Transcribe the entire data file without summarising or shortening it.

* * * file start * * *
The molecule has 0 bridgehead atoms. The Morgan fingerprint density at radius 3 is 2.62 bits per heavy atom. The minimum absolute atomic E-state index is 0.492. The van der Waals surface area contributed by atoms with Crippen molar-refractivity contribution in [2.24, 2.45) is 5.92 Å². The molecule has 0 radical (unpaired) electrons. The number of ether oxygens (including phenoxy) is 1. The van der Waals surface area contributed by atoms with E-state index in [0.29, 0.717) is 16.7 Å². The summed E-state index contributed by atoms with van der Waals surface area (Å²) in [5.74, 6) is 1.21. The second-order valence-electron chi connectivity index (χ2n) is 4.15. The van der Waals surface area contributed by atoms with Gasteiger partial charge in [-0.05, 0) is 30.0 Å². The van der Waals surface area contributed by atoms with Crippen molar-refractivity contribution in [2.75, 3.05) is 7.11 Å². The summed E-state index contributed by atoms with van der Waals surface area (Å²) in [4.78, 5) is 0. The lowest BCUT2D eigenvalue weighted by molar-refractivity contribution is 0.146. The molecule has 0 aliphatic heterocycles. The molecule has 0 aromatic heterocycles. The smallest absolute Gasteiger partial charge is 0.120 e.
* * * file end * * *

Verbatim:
The molecule has 0 bridgehead atoms. The Morgan fingerprint density at radius 3 is 2.62 bits per heavy atom. The minimum absolute atomic E-state index is 0.492. The van der Waals surface area contributed by atoms with Crippen molar-refractivity contribution in [2.24, 2.45) is 5.92 Å². The molecule has 0 radical (unpaired) electrons. The number of ether oxygens (including phenoxy) is 1. The van der Waals surface area contributed by atoms with E-state index in [0.29, 0.717) is 16.7 Å². The summed E-state index contributed by atoms with van der Waals surface area (Å²) in [5.74, 6) is 1.21. The second-order valence-electron chi connectivity index (χ2n) is 4.15. The van der Waals surface area contributed by atoms with Gasteiger partial charge in [-0.05, 0) is 30.0 Å². The van der Waals surface area contributed by atoms with Crippen molar-refractivity contribution in [2.75, 3.05) is 7.11 Å². The summed E-state index contributed by atoms with van der Waals surface area (Å²) in [4.78, 5) is 0. The lowest BCUT2D eigenvalue weighted by molar-refractivity contribution is 0.146. The molecule has 0 aliphatic heterocycles. The molecule has 0 aromatic heterocycles. The smallest absolute Gasteiger partial charge is 0.120 e.